Naval correspondence

Naval correspondence collection, 1831–1842.
1 box (0.2 linear feet).
About Naval correspondence

The Board of Naval Commissioners was a United States Navy administrative body in existence from 1815 to 1842. The establishment of the Board of Navy Commissioners by act of Congress on February 7, 1815 (3 Stat. 202), was the outgrowth of efforts to relieve the Secretary of the Navy of some of his responsibilities connected with the civil functions of the Navy so that he could devote more time to overall administration. The procurement of naval stores and materials; construction, armament, equipment, repair, and preservation of naval vessels; establishment of regulations to secure uniformity in the classes of naval vessels; preparation of estimates of expenditures for different parts of the naval service; and supervision of Navy yards, naval stations, and Navy agents became the responsibilities of the board. The Secretary retained control over personnel and appointments, movement of ships, and other administrative matters not delegated to the board.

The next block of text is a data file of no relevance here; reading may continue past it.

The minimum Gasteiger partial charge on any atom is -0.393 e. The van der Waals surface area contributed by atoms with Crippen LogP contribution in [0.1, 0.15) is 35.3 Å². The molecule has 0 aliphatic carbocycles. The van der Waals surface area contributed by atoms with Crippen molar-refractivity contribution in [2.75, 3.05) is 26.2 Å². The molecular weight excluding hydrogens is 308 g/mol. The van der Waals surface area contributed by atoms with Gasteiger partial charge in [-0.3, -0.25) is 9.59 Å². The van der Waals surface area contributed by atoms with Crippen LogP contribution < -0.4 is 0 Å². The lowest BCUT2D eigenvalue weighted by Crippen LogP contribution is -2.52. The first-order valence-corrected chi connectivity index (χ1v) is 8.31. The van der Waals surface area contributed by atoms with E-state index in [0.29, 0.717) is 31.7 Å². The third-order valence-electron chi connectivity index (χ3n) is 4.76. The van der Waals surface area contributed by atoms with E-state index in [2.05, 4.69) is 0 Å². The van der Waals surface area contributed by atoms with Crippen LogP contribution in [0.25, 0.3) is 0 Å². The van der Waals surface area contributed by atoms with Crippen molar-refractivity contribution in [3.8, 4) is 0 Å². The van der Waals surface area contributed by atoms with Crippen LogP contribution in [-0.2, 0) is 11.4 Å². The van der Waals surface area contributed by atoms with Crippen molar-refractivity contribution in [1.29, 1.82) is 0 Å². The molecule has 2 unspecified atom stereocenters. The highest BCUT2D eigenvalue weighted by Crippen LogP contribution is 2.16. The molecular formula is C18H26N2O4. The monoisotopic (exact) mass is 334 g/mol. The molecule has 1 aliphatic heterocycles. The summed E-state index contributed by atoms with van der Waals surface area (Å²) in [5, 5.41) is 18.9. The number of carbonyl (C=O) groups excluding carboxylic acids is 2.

About the collection

Collection of letters received by the Commanding Officer of the Philadelphia Navy Yard, sent by the U.S. Navy Department, Board of Navy Commissioners, including 59 signed by John Rodgers, 58 by Isaac Chauncey, 61 by Lewis Warrington, and 1 by A.P. Upshur. The letters concern the refitting, outfitting and building of ships at the yard, and while many refer to enclosures no longer with the letter, some include specifications and prices for timber, masts, sails, ordnance, etc. Ships mentioned in the letters include Warren, Pennsylvania, Raritan, and Enterprise.

  • Philadelphia Naval Shipyard (Philadelphia, Pa.)
  • Shipbuilding
  • Bainbridge, William, 1774-1833 — Correspondence
  • Barron, James, 1769-1851. — Correspondence
  • Read, George C. (George Campbell), 1787-1862. — Correspondence
  • Stewart, Charles, 1778-1869. — Correspondence
  • United States. Navy — Records and correspondence
Types of material
  • Correspondence
Reference files
  • Philadelphia Naval Shipyard
This entry was posted in Philadelphia Naval Shipyard, Shipbuilding and Shipyards. Bookmark the permalink.

Leave a Reply